I’m sympathetic to Kim Davis, the county clerk in Kentucky who has stopped signing marriage licenses. In her position, I’d do the same.

Her decision was straightforward, it seems. After Obergefell, the Supreme Court decision mandating a national right to same-sex marriage, Davis decided that she could not affix her signature to documents perpetuating the falsehood that husbands can have husbands and wives have wives. To do so would be to act in a way contrary to her conscience as formed by her Christian faith. With admirable consistency, she decided to stop signing marriage licenses altogether, not wanting to discriminate against gay couples.

One can judge Davis mistaken about the dictates of her conscience. Perhaps she is wrong about what Christianity teaches about marriage, as many liberal Christians argue. Perhaps she is mistaken about the implications of signing a marriage license. There might be a clever Jesuit who can convince us that her signature on same-sex marriage licenses should not have troubled her conscience.

One angle for the casuist: When the Supreme Court issued its decree, American civil law ceased to define marriage and instead became a law of civil unions, with the word “marriage” now having no real meaning. With that sort of reasoning, I might be able to wiggle my way toward signing licenses that say “marriage” but really mean “civil union.”

Whatever we might think of the moral or legal substance of the matter, however, we cannot claim Davis has misunderstood her situation. One of her duties as county clerk now asks Davis to do what her conscience tells her she must not do. The way forward is clear: She must obey her conscience. She must act, as she puts it, “under God’s authority.” That’s exactly right.

Many modern people have the wrong impression that conscience is active, impelling us to do things contrary to the law. This is not the tenor of Davis’ stance in Morehead, Kentucky. She is not issuing counter-opinions to refute Obergefell. Nor is she campaigning to get other county clerks to join her. There have been no press releases, no assertive shrill spirit of protest on her part. That’s the progressive mentality, which tries to upgrade its political ambitions with appeals to conscience. Instead, Davis simply won’t do what her conscience tells her she cannot do. She’s not acting contrary to the law; She’s not acting at all.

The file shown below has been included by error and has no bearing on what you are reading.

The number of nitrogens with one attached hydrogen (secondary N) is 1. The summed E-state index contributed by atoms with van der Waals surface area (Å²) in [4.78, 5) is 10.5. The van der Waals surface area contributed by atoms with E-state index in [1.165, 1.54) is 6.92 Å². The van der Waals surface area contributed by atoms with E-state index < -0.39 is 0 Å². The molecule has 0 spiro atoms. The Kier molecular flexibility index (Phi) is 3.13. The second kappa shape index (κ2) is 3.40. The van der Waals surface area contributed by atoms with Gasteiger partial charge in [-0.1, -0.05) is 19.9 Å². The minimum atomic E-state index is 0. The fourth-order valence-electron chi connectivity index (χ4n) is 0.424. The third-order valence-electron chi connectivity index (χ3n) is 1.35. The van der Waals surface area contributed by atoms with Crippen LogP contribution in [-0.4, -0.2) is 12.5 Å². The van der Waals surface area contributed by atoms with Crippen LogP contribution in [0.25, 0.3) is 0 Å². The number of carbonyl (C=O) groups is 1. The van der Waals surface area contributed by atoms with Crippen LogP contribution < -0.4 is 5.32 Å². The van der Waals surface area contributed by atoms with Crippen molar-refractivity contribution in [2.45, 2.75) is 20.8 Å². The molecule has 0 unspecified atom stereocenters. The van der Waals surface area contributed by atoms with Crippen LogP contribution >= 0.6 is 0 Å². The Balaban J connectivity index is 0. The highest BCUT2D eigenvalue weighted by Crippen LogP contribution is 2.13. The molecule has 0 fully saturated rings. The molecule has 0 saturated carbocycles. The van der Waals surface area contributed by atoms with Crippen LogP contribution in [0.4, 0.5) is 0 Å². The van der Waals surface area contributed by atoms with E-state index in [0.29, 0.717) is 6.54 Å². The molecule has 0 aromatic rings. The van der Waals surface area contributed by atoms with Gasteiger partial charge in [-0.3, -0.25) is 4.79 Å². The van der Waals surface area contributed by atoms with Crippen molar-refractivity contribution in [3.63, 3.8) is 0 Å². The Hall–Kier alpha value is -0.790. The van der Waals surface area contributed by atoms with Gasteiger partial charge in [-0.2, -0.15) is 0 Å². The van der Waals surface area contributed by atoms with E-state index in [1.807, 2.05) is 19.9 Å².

Some might say that her refusal to sign marriage licenses disqualifies her from holding her position as county clerk. She should resign or be removed. People are certainly entitled to that opinion. But Davis does not think she must resign. The county clerks in Kentucky are elected, so she can’t be fired. She could be impeached, but that’s for the legislators of the State of Kentucky to decide. And the citizens of Rowan County can vote against her in the next election. Conscience, properly exercised in civil disobedience that otherwise respects the law, isn’t always easy to dislodge.

I can imagine some harrumphing about the notion that Davis respects the law. After all, isn’t she refusing to act in accord with it?! I find this worry rather rich when expressed by progressives. For decades, elite colleges and universities run by progressives have made arrangements with local police that allow students to use drugs and drink while underage, free from the worry of arrest. These sorts of special arrangements, which are widespread in elite institutions, are not criticized for the obvious ways in which they undermine the rule of law.

Under the circumstances, Kim Davis poses little threat to the rule of law. Her actions have done nothing to prevent gay couples from getting marriage licenses throughout Kentucky. The couples that present themselves for her signature can easily go to the next county, as I’m sure heterosexual couples in Rowan County have done over the last two months. She’s not making grand public statements about a supposed right to dissent. She’s done nothing in the way of organizing resistance to Obergefell. No counter-revolution.

So why the furor? Because her refusal poses a symbolic threat to “marriage equality” and its claim to realize the high ideals of justice. One word of dissent, one act of conscience, disturbs the serene confidence of progressives that they have a monopoly on all that is right and good.

Neither you nor I nor Kim Davis have a “right” to follow our consciences. That’s silly. Our consciences do not wait upon the niceties of rights. I would not protest if higher authorities decided to remove Davis from her position. The law has a proper claim on public life, even if it does not have a final authority over our consciences.

Our legal and political system has no final authority over us, because there is a higher one. At times, one ought not to do what one is told to do. Kim Davis finds herself in just that sort of situation. Good for her. She’s doing something noble: quietly following the dictates of her conscience.

R. R. Reno is editor of First Things.

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